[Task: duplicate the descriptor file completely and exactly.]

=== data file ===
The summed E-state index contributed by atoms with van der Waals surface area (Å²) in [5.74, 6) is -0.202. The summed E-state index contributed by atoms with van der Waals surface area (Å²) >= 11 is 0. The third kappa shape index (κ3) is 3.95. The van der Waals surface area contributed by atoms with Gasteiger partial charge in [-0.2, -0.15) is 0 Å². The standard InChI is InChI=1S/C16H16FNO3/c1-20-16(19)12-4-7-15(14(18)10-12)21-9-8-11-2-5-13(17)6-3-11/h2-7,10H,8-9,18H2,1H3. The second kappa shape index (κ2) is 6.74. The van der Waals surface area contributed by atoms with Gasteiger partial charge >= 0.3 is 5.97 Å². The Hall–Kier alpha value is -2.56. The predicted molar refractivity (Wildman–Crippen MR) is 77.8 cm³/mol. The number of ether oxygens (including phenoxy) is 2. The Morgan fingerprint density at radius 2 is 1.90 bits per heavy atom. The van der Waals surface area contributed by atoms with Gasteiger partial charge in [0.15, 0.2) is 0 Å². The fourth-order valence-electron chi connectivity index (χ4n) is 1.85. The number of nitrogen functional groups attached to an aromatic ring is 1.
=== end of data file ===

The summed E-state index contributed by atoms with van der Waals surface area (Å²) in [5.74, 6) is -0.202. The summed E-state index contributed by atoms with van der Waals surface area (Å²) >= 11 is 0. The third kappa shape index (κ3) is 3.95. The van der Waals surface area contributed by atoms with Gasteiger partial charge in [-0.2, -0.15) is 0 Å². The standard InChI is InChI=1S/C16H16FNO3/c1-20-16(19)12-4-7-15(14(18)10-12)21-9-8-11-2-5-13(17)6-3-11/h2-7,10H,8-9,18H2,1H3. The second kappa shape index (κ2) is 6.74. The van der Waals surface area contributed by atoms with Gasteiger partial charge >= 0.3 is 5.97 Å². The Hall–Kier alpha value is -2.56. The predicted molar refractivity (Wildman–Crippen MR) is 77.8 cm³/mol. The number of ether oxygens (including phenoxy) is 2. The Morgan fingerprint density at radius 2 is 1.90 bits per heavy atom. The van der Waals surface area contributed by atoms with Gasteiger partial charge in [0.15, 0.2) is 0 Å². The fourth-order valence-electron chi connectivity index (χ4n) is 1.85. The number of nitrogen functional groups attached to an aromatic ring is 1.